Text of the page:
So, I started searching around and quickly discovered that several products have
recently emerged that make it possible to develop web
applications using the Java development environment. Some use exclusively Java,
while others use mainly Java.  Two products that use exclusively Java are
products named ThinWire and Echo2.  (See the link to "Developing Ajax
Web Applications using ThinWire and Java" and the link to Echo2 in
Resources.)

My strong suite is Java

Since my strong suite is Java and not JavaScript, I have been pleased to
learn that there are at least three emerging technologies that make it possible
to develop Ajax applications using Java without much, if any requirement to
write JavaScript, HTML, XML, CSS, etc.

Exclusively Java

The folks at ThinWire (see Resources)
describe their product as follows:

  • Familiar event-driven GUI programming model
  • Develop exclusively in server-side language only
  • Never use HTML, CSS, or JavaScript again
  • Program exclusively in Java
  • All Major Browsers Supported
  • Deploy on any Java Servlet Container (including Apache Tomcat)
  • Also Runs on Nokia 770 Internet Tablet

The folks at NextApp (see Resources) have
this to say about their Echo2 product:

"Echo2 is … a platform for developing web-based applications that
approach the capabilities of rich clients. The 2.0 version … providing
dramatic performance, capability, and user-experience enhancements made
possible by its new Ajax-based rendering
engine

Echo2 removes the developer from having to think in terms of
"page-based" applications and enables him/her to develop applications using
the conventional object-oriented and event-driven paradigm for user
interface development. Knowledge of HTML, HTTP, and JavaScript is not
required. Applications may be hosted using any Java servlet container."

Similar to event-driven desktop applications

Thus, developing web applications using ThinWire and Echo2 is very similar to
developing standalone event-driven Java desktop applications.  While both
products provide their own proprietary API for the construction, layout, and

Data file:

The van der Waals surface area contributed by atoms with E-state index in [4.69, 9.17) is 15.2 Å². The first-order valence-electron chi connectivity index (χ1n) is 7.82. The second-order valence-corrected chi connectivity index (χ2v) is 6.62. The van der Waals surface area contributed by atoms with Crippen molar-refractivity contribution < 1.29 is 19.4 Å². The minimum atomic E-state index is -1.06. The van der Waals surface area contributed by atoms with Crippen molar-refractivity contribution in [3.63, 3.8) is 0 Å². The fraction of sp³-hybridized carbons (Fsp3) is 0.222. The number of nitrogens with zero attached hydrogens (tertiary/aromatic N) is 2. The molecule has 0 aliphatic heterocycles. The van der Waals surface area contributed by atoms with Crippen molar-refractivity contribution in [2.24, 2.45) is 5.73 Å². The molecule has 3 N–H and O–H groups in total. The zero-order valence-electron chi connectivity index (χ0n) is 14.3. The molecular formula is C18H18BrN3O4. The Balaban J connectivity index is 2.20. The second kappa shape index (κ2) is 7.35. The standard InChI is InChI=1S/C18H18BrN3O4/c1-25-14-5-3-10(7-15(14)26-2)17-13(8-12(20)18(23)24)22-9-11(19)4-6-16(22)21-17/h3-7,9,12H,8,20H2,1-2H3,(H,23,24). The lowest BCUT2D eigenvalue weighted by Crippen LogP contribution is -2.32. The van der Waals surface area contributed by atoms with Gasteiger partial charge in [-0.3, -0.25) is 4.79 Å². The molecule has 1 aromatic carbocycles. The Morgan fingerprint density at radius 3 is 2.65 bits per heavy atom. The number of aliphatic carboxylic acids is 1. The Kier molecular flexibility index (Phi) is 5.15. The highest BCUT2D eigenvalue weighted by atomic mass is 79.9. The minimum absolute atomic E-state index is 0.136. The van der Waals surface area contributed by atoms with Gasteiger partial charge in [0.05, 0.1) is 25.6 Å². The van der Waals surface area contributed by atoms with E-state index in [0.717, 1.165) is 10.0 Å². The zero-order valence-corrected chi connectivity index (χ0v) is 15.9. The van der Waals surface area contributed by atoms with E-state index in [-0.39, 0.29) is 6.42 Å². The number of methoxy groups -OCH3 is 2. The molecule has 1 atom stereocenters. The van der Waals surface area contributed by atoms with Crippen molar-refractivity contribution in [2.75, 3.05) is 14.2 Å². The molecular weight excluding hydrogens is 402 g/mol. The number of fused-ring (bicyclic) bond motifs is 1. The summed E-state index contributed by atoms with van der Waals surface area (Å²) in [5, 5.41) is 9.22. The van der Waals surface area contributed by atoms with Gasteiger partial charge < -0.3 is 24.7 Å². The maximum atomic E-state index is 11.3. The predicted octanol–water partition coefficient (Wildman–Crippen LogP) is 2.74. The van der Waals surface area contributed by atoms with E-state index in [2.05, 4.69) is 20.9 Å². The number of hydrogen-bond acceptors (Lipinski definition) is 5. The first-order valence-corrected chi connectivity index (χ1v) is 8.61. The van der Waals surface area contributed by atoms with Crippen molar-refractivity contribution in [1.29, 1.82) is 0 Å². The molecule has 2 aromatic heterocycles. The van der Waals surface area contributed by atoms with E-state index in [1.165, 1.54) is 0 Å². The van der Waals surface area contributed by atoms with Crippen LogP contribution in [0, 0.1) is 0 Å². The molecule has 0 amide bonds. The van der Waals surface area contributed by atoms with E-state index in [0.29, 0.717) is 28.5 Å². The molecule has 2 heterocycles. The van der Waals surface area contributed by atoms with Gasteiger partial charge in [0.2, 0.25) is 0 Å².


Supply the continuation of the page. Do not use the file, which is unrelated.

management of the user interface, for the most part, the remainder of the
application is true to Sun’s J2SE 5.0.

In both cases, you substitute the proprietary user interface API for the
standard Java user interface API and then write the Java program as though it is
intended to be an event-driven desktop application.  Then you compile the
application using Sun’s standard javac compiler, at which time it is converted
into a servlet-based web application.

Mainly Java – the GWT

As I mentioned in an earlier lesson entitled "Deployment of Web Applications
in Jakarta Apache Tomcat 5" (see Resources) the
GWT folks at Google have this to say about their framework:

"Google Web Toolkit (GWT) is a Java development framework that lets
you escape the matrix of technologies that make writing AJAX applications so
difficult and error prone. With GWT, you can develop and debug AJAX
applications in the Java language using the Java development tools of your
choice. When you deploy your application to production, the GWT compiler
translates your Java application to browser-compliant JavaScript and HTML."

Not nearly as close to standard Java…

The GWT is not nearly as close to standard Java as are ThinWire and Echo2. 
For example, the GWT requires that you use a proprietary Google API for the
entire development process.  Only two packages from Sun’s version 1.4.2 API
are supported, and neither of those APIs is fully supported by GWT version
1.1.10.  For example, some constructors, and possibly some methods as well
from those two packages in Java 1.4.2 are not supported by the GWT version 1.1.10.

None of the features that Sun added in J2SE 5.0 are officially supported by
GWT version 1.1.10.  Therefore, if you are accustomed to taking advantage
of those features in your Java applications, you must be careful to avoid them
when writing Java code for the GWT.  In addition, you must be careful not
to write any Java version 1.4.2 code that is not supported by the GWT.

Must use Google’s proprietary compiler

Once you have the Java application written, you must compile it using a
proprietary Google Java-to-JavaScript compiler in order to turn it into a web
application.

Major differences in deployment strategy

There are also major differences in the way that GWT applications are
deployed and executed relative to ThinWire and Echo2 web applications. 
Some of these differences may be advantages, and some may be disadvantages.

Servlet-based web applications

ThinWire and Echo2 both produce web applications that are based on Java
servlets.  The user causes a servlet to be executed on the server to
execute the application.  The servlet then dynamically generates the
necessary client code (which probably includes a lot of JavaScript) and
downloads it to the client machine where it is executed.  The downside of
this approach is that web applications created using ThinWire and Echo2 can only
be deployed on servers that support servlets.

JavaScript-based web applications

A GWT web application compiles directly into JavaScript, producing a web application that
does not require a servlet-compatible server for deployment.  The upside of
this is that it should be possible to deploy a GWT web application on just about
any web server without a requirement for Java servlet compatibility.

(See Resources for two online articles that
compare the GWT with ThinWire and Echo2, keeping in mind that those
comparisons were written by people who have a vested interest in ThinWire
and Echo2.)

Preview

Eight critical steps